Bandwidth allocation can work two ways: using your own bandwidth or delegating bandwidth to someone else. Holding tokens gives you the ability to perform operations on the network. In the case that you do not hold any tokens, a dApp can allocate some tokens to give you bandwidth.

This model of transaction “fees” encourages hold tokens, propping prices up. In order to use the network without someone else delegating bandwidth to you, you must own tokens. In case you are not using your tokens, a bandwidth marketplace will exist: token holders can rent out their excess bandwidth to get more tokens. The only hodl factor Ethereum has is that it is a deflationary currency.

Note that in Ethereum’s future, Casper proof-of-stake will encourage holding for those who would like to validate blocks. However, those that do not care about running a node will not be affected by this benefit.

Furthermore, unlike Ethereum, tokens are not spent in order to perform actions on the network. Due to this, EOS users will not be discouraged from using the network to perform various tasks, such as sending out a tweet or posting a classified. Ethereum users on the other hand must spend tokens for actions, causing users to be more reluctant to use dApps for non-financial tasks.

But what about the miners?

One may wonder why a miner (in EOS, block producer) would process transactions without transaction fees. In Ethereum and Bitcoin, miners are incentivized to create blocks for two reasons: block reward and transaction fees.

The block reward is a guaranteed amount of tokens given to the miner of the block. This reward is specified in the rules of the blockchain. For example, in Bitcoin, a block grants the miner 12.5 bitcoins. Ethereum is a bit more complex than this but follows a similar structure.

Miners are incentivized to include transactions in blocks due to transaction fees. They include the highest fee transactions in their blocks to make more money.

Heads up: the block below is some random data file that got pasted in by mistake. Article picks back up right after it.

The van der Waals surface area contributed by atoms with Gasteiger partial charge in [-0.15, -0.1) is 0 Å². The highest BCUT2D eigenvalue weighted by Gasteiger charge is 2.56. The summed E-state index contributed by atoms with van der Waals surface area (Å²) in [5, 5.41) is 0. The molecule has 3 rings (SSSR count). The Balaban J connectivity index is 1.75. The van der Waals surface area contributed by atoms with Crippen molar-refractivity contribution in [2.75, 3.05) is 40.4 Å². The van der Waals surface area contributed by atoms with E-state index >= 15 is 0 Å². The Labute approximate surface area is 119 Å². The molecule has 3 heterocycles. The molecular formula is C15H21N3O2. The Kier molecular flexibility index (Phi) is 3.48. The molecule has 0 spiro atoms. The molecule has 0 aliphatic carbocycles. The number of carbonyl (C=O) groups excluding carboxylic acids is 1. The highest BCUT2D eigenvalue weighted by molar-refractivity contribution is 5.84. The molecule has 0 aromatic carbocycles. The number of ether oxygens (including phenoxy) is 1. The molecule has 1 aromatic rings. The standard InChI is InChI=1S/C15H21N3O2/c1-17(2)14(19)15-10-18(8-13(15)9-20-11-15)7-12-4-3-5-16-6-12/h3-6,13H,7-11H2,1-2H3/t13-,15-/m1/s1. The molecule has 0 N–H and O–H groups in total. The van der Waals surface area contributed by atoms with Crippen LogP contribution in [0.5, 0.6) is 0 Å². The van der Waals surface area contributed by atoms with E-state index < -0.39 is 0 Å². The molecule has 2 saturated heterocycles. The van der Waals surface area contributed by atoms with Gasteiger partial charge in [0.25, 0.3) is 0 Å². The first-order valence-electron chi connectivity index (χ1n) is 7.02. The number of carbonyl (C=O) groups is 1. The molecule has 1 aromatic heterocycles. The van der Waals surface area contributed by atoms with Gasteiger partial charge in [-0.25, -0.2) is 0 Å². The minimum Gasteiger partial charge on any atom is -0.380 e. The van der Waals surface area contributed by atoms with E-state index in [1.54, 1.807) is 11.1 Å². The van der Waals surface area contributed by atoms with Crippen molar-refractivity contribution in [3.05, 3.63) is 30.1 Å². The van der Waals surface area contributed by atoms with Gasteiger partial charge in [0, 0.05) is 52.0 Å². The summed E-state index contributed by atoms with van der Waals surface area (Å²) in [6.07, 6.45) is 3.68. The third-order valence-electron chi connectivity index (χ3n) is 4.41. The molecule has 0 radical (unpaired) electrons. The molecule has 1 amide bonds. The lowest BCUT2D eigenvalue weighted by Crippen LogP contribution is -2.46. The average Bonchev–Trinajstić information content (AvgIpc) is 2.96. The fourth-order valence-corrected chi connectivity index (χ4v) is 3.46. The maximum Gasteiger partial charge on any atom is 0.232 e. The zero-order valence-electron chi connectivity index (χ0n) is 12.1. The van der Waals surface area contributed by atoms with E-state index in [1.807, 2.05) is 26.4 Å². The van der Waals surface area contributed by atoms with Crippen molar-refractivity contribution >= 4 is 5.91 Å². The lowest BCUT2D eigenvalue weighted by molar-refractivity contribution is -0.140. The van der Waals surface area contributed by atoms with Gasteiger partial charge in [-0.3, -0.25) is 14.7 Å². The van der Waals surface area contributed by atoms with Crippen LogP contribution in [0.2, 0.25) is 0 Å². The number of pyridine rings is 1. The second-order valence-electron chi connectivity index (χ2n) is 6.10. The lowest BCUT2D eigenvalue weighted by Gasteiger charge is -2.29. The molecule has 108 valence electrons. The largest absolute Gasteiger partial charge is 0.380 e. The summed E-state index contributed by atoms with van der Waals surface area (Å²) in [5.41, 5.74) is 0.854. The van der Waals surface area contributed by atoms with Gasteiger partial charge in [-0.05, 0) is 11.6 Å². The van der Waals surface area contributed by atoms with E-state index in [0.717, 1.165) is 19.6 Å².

Without transaction fees, why would an EOS block producer include as many transactions as possible into blocks? The answer is voting.

EOS has 21 block producers which process transactions into blocks on the EOS blockchain. These block producers are voted on by token holders, of which token holder voting power is based on the amount of tokens they hold.

A token holder wants the network to continue functioning, so if a block producer is not performing up to par, they would be voted off the block producer list. Token holders are incentivized to pick the best performing block producers for the task in order to increase the value of their tokens.

Block producers are paid very well for their performance (EOS has an initial 5% annual inflation), and if voted off, they lose access to all block rewards. Thus they are highly incentivized to not underperform.

Conclusion

Compared to traditional token models, EOS encourages:

Its economic model is better poised to encourage activity on the platform and thus make it the dominant platform in the mainstream.

Thanks to Michael Huang, Grace Jiang, Tejas Manohar, and Andrew Tian for reading drafts of this.